Sharan Bansal, director of the Kolkata-based Skipper, says, “The T&D sector in the first four years (since FY14 to FY17) saw a good number of projects from the PGCIL, state electricity boards and private players. However, in the current fiscal (FY19) we are seeing a slowdown.”
While revenues have been down in the third quarter for the company, Skipper currently has an order-book of Rs.26 billion, which in FY14 stood at Rs.10 billion. “Q3FY19 is indicative of the general execution challenges in domestic T&D industry and also some liquidity challenges being faced in the infra sector. However, we believe that Rs.400-Rs.500 billion worth of orders are expected from PGCIL but there is no visibility when it will come,” mentions Bansal.
According to India Ratings & Research, delayed payment realisation from PGCIL in H1FY19 is likely to have some negative rating implications, if improvement is not seen for a prolonged time period.
One of the other major reasons that the T&D sector is struggling is that the power sector itself has not yet found its feet. “There are hardly any thermal plants (which contributes more than 60% of electricity generated by India) coming up,” says Bansal. According to Siva Subramanian, director, India Ratings, the reason that thermal power sector hasn’t seen new projects because of the availability of stressed assets. “Many of them are available at a discount in the bankruptcy market,” says Subramanian.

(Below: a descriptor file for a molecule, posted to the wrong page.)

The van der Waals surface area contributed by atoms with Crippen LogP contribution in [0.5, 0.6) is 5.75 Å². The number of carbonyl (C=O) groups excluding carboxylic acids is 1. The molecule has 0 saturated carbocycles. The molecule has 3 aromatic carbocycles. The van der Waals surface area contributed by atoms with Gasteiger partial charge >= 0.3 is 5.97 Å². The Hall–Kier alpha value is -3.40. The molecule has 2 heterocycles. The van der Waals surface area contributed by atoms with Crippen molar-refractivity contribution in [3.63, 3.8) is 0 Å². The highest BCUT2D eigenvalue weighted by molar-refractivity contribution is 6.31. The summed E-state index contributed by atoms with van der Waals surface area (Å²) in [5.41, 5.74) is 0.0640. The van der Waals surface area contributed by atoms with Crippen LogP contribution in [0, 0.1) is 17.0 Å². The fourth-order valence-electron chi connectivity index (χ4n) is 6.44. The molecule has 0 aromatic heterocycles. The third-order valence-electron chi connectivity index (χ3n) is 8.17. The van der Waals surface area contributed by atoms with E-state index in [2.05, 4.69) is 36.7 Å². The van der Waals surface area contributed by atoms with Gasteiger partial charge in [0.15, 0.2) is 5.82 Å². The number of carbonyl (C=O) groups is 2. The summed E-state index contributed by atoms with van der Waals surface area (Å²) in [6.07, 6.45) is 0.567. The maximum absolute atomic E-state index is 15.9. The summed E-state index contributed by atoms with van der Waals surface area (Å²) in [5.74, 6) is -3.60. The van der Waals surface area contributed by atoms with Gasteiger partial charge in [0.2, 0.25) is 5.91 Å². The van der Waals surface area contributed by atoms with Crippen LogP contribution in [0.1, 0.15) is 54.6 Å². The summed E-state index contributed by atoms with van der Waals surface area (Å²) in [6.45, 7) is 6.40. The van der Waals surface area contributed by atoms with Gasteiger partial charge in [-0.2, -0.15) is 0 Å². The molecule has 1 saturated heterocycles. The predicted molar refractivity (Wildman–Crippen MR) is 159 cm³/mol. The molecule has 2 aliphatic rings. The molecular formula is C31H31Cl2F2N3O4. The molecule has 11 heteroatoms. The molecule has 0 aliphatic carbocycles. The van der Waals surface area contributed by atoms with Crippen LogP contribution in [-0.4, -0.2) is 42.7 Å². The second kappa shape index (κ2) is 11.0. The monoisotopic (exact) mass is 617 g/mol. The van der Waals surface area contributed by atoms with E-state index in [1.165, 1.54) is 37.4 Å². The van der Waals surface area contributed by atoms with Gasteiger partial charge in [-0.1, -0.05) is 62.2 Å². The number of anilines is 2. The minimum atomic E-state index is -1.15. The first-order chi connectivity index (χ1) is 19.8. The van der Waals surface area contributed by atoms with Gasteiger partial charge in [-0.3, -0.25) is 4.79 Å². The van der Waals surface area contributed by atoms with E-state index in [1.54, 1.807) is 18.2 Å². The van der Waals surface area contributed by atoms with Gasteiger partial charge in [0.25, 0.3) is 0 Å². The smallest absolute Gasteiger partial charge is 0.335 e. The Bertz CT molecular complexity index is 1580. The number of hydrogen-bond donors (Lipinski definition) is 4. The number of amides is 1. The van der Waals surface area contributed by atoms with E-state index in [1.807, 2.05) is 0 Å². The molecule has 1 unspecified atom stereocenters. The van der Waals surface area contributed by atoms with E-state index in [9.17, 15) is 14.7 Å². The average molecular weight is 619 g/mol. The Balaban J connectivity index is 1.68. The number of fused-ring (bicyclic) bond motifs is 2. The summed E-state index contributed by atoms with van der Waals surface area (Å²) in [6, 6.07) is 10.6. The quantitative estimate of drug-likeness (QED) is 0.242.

According to India Ratings, the pace of resolution of stressed thermal capacities continues to be slow with the sector having seen resolution of around 2 GW thus far of the 40 GW stressed assets. The primary reason has been the significant hair-cuts being suggested, presence of multiple lenders and issues related to the settlement of past capex dues for under-construction capacity. But since green-field projects take much longer to implement, power sector companies are willing to wait out the resolution delays rather than invest in new projects.
What compounds the scene in the power sector is that the renewable space, saw around 2.4 GW of central and 1.5 GW of state sector bids being scrapped in 2018 owing to higher tariffs. The slowdown narrative is increasing getting all pervasive.
Still In The Woods
According to the Centre for Monitoring Indian Economy (CMIE), project announcements in the nine months of FY19 are already down 7% year-on-year. As of December 2018, stalled projects stood at a massive Rs.11.8 trillion, accounting for 10.8% of projects under implementation. About 82% of stalled projects belong to the private sector and is one of the major reasons for subdued new project annoucements.